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All I Need to Know

"Bear one another's burdens and so fulfill the law of Christ."1

You are probably familiar with the article by Robert Fulghum titled, "All I Ever Needed to Know I Learned in Kindergarten." It's a classic and contains priceless advice.

"Most of what I really need to know about life, I learned in kindergarten. Wisdom was not at the top of the graduate school mountain, but here in the sandbox at nursery school.

"These are the things I learned: Share everything. Play fair. Don't hit people. Put things back where you found them. Clean up your own mess. Don't take things that aren't yours. Say you're sorry when you hurt somebody. Wash your hands before you eat. Flush! Live a balanced life. Learn and think, draw and paint, sing and dance, play and work a little every day.

"When you get out into the world, watch for traffic, hold hands, and stick together. Be aware of wonder.

"Remember the little seed in the plastic cup. The roots go down and the plant goes up, and nobody really knows why, but we are all like that.

"Goldfish, hamsters, white mice, and even the little seed in the plastic cup—they all die. So do we.

"And then remember the book about Dick and Jane, and the first word you learned, the biggest word of all: LOOK. Everything you need to know is in there somewhere. The Golden Rule, love and basic sanitation, ecology, politics and sane living.

"Think of what a better world it would be if all of us—the whole world—had cookies and milk about three o'clock every afternoon, and then lay down with our blankets for a nap. Or if we had a basic policy in our nation, and other nations, always to put things back where we found them, and cleaned up our own messes.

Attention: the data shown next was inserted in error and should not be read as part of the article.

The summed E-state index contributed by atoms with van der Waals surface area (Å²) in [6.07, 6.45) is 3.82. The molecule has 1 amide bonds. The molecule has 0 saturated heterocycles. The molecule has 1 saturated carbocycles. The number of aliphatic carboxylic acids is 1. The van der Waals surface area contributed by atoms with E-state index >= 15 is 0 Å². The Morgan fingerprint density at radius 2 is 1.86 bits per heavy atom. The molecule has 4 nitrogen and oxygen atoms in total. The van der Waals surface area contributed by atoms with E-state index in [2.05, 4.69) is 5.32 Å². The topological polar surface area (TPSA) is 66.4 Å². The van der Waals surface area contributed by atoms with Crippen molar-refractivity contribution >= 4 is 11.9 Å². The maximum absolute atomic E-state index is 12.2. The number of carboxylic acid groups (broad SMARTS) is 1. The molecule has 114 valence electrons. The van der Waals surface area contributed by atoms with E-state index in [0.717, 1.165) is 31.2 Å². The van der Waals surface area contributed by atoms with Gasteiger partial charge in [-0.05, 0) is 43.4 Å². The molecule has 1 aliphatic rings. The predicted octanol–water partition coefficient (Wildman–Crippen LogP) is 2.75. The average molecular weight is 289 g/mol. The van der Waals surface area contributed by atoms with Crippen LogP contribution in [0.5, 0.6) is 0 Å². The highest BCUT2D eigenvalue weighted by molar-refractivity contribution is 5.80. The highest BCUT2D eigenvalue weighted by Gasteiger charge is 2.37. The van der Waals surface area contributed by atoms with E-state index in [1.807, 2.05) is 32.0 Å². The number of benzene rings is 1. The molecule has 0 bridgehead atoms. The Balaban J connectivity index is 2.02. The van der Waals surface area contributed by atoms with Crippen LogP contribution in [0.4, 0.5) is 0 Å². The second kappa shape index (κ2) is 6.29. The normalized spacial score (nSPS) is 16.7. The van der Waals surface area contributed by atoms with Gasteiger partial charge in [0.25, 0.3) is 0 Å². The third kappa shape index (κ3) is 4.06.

"And it's still true, no matter how old you are, when you go out into the world, it's best to hold hands and stick together."

Personally speaking, I had a dear friend whom I met very early in life. We went through grade school and technical college together. We'd been through national service together, too, and even though we'd lived thousands of miles apart, we never lost contact with each other. Not so long ago my friend fell on hard times, became discouraged, withdrew into himself and took his life. A tragic waste. I wish he had reached out to me in his hour of despair. How sad it is when, in our hour of need, as adults, we forget to hold hands and reach out for the help and support we need—so we can, as Jesus taught, "bear one another's burdens and so fulfill the law of Christ."

Suggested prayer: "Dear God, please help me to be a loving and kind burden-bearer, and above all to be Christ-like in all that I say and do for others. And when I need help, give me the courage to reach out and admit that I have a problem and need help. Thank you for hearing and answering my prayer. Gratefully, in Jesus' name, amen."

1. Galatians 6:2.


All articles on this website are written by
Richard (Dick) Innes unless otherwise stated.